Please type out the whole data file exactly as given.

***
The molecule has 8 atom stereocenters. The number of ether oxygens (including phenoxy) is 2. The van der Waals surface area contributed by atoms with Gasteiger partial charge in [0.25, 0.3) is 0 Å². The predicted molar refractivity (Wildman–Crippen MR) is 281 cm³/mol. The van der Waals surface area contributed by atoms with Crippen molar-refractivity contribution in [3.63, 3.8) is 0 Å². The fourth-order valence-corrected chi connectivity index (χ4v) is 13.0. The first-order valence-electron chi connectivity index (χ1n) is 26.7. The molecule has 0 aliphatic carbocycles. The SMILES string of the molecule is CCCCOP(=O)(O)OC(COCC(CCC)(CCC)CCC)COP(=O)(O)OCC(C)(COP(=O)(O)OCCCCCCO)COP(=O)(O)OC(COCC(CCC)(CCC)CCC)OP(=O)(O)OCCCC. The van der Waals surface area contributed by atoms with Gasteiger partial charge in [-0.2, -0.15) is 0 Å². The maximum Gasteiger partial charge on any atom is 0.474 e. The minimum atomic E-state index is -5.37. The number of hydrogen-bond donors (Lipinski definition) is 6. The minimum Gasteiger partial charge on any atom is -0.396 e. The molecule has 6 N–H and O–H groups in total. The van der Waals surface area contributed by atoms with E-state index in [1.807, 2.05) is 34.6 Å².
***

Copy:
The molecule has 8 atom stereocenters. The number of ether oxygens (including phenoxy) is 2. The van der Waals surface area contributed by atoms with Gasteiger partial charge in [0.25, 0.3) is 0 Å². The predicted molar refractivity (Wildman–Crippen MR) is 281 cm³/mol. The van der Waals surface area contributed by atoms with Crippen molar-refractivity contribution in [3.63, 3.8) is 0 Å². The fourth-order valence-corrected chi connectivity index (χ4v) is 13.0. The first-order valence-electron chi connectivity index (χ1n) is 26.7. The molecule has 0 aliphatic carbocycles. The SMILES string of the molecule is CCCCOP(=O)(O)OC(COCC(CCC)(CCC)CCC)COP(=O)(O)OCC(C)(COP(=O)(O)OCCCCCCO)COP(=O)(O)OC(COCC(CCC)(CCC)CCC)OP(=O)(O)OCCCC. The van der Waals surface area contributed by atoms with Gasteiger partial charge in [-0.2, -0.15) is 0 Å². The maximum Gasteiger partial charge on any atom is 0.474 e. The minimum atomic E-state index is -5.37. The number of hydrogen-bond donors (Lipinski definition) is 6. The minimum Gasteiger partial charge on any atom is -0.396 e. The molecule has 6 N–H and O–H groups in total. The van der Waals surface area contributed by atoms with E-state index in [1.807, 2.05) is 34.6 Å².